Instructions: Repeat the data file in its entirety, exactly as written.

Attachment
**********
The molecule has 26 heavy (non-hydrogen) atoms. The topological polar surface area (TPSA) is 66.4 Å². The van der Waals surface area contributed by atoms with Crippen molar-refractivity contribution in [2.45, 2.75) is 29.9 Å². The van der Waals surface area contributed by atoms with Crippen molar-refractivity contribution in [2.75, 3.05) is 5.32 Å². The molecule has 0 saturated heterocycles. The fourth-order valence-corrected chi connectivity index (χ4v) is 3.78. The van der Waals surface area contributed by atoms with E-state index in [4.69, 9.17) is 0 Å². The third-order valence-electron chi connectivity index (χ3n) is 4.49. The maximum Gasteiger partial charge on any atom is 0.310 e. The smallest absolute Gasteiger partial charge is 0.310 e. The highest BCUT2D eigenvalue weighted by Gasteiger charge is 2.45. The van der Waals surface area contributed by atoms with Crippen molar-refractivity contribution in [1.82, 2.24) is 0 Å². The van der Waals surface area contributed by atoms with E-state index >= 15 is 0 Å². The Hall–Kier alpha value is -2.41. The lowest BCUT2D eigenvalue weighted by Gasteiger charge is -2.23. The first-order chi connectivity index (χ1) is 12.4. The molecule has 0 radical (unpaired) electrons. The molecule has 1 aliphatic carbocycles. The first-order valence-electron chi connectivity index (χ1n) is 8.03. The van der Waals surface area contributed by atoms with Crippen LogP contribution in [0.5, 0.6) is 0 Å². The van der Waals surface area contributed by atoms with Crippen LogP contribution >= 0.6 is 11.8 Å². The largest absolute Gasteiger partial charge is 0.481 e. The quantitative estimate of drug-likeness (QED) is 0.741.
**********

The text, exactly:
The molecule has 26 heavy (non-hydrogen) atoms. The topological polar surface area (TPSA) is 66.4 Å². The van der Waals surface area contributed by atoms with Crippen molar-refractivity contribution in [2.45, 2.75) is 29.9 Å². The van der Waals surface area contributed by atoms with Crippen molar-refractivity contribution in [2.75, 3.05) is 5.32 Å². The molecule has 0 saturated heterocycles. The fourth-order valence-corrected chi connectivity index (χ4v) is 3.78. The van der Waals surface area contributed by atoms with E-state index in [4.69, 9.17) is 0 Å². The third-order valence-electron chi connectivity index (χ3n) is 4.49. The maximum Gasteiger partial charge on any atom is 0.310 e. The smallest absolute Gasteiger partial charge is 0.310 e. The highest BCUT2D eigenvalue weighted by Gasteiger charge is 2.45. The van der Waals surface area contributed by atoms with Crippen molar-refractivity contribution in [1.82, 2.24) is 0 Å². The van der Waals surface area contributed by atoms with E-state index >= 15 is 0 Å². The Hall–Kier alpha value is -2.41. The lowest BCUT2D eigenvalue weighted by Gasteiger charge is -2.23. The first-order chi connectivity index (χ1) is 12.4. The molecule has 0 radical (unpaired) electrons. The molecule has 1 aliphatic carbocycles. The first-order valence-electron chi connectivity index (χ1n) is 8.03. The van der Waals surface area contributed by atoms with Crippen LogP contribution in [0.5, 0.6) is 0 Å². The van der Waals surface area contributed by atoms with Crippen LogP contribution >= 0.6 is 11.8 Å². The largest absolute Gasteiger partial charge is 0.481 e. The quantitative estimate of drug-likeness (QED) is 0.741.